Articles by Bob Davenport - Pharmaceutical Executive


Articles by Bob Davenport

Sales Slip

Even before Pfizer blinked, companies were asking, "What ails sales?" In this annual survey, 50-plus pharmas and biotechs answer the hard questions about reps' productivity, profitability, and what to do about it.
Jan 1, 2007

One fortunate consequence of a slower job market is that tenure levels are increasing: 80 percent of sales managers now have at least two years experience under their belt.

Sales Force Survey

Base pay is up and incentives are easier to earn as pharma tries to hang onto top performers and attract new talent.
Jan 1, 2006

Big Pharma's hiring slowdown is not translating into a growing demand for contract sales organizations.

In Sales We Trust

The survey reveals a shift toward sales volume—and away from training and competencies—as performance metrics.
Jan 1, 2005

The average salary for all levels of pharmaceutical reps is $62,400 with another $19,300 in cash bonuses, up from a base salary of $53,800 in 2001.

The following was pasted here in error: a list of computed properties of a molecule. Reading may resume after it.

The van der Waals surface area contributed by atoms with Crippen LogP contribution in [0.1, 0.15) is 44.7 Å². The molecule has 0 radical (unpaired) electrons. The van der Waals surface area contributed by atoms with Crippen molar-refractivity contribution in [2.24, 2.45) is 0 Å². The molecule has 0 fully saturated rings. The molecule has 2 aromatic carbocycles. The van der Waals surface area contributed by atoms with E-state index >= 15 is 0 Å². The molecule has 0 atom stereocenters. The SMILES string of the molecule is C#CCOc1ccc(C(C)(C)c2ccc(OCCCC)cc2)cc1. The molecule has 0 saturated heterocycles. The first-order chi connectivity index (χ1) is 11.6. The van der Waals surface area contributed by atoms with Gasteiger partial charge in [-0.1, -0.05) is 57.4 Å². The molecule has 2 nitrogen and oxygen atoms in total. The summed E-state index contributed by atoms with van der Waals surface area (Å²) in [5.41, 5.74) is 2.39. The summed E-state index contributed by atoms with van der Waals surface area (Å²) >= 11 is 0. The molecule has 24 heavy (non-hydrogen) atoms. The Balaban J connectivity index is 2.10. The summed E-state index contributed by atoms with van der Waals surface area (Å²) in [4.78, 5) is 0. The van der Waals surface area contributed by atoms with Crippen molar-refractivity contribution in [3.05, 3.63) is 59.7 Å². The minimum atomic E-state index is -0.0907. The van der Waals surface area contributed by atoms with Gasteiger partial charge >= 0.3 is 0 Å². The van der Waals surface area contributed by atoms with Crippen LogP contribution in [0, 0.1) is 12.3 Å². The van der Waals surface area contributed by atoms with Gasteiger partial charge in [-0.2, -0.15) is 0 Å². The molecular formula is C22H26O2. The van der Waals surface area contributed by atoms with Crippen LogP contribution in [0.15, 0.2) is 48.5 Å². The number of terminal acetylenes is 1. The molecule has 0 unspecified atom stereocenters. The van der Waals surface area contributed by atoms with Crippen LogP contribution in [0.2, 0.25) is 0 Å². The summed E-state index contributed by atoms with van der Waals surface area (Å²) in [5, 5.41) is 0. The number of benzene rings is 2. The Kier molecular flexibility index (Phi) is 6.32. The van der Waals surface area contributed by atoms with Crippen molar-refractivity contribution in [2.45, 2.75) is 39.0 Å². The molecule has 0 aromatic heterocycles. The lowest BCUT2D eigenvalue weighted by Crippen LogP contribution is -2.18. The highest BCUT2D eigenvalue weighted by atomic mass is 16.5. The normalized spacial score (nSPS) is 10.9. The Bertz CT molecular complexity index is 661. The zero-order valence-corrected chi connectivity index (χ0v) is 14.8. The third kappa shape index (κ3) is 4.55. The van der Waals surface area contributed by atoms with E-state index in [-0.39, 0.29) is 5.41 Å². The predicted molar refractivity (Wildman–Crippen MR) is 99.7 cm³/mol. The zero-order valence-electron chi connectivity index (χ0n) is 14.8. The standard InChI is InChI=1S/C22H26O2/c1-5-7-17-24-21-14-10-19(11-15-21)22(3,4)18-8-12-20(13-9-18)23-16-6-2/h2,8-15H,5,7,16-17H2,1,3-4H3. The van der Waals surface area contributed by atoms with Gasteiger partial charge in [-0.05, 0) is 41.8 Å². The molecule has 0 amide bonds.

PE's Annual Sales and Marketing Employment Survey: The Big Squeeze

Sales forces are still growing, says a new survey. compensation is up. But incentive pay has been shrinking.
Jan 1, 2004

In spite of pharmaceutical employers' best intentions to the contrary, sales rep compensation is being squeezed in a vise that is gradually narrowing the gaps between what top, average, and bottom performers are earning. According to the Hay Group's Pharmaceutical Sales Force Effectiveness Study, co-sponsored by Pharmaceutical Executive, reps in the 90th percentile are earning just 40 percent more than the average performer. This is not to suggest that reps aren't being paid handsomely (they are), but that the pay-for-performance model is showing signs of weakness.

When Will the Bubble Burst?

Despite a struggling economy, Pharma companies continue to raise the rewards for sales reps and product managers.
Jan 1, 2003

Years ago, a cereal maker ran a commercial in which children who'd eaten oatmeal for breakfast floated to school, snug in a protective bubble of warmth. Today, the same imagery comes to mind with respect to the country's 85,000 pharmaceutical salespeople.

Money Can't Buy Love: Annual Sales and Marketing Employment Survey

Mar 1, 2002

Last year's average turnover among general physician sales reps was 19 percent-up 2 percent from 2000-making retention the number one human resource issue for pharmaceutical companies today. Industry employers are discovering that despite all the resources


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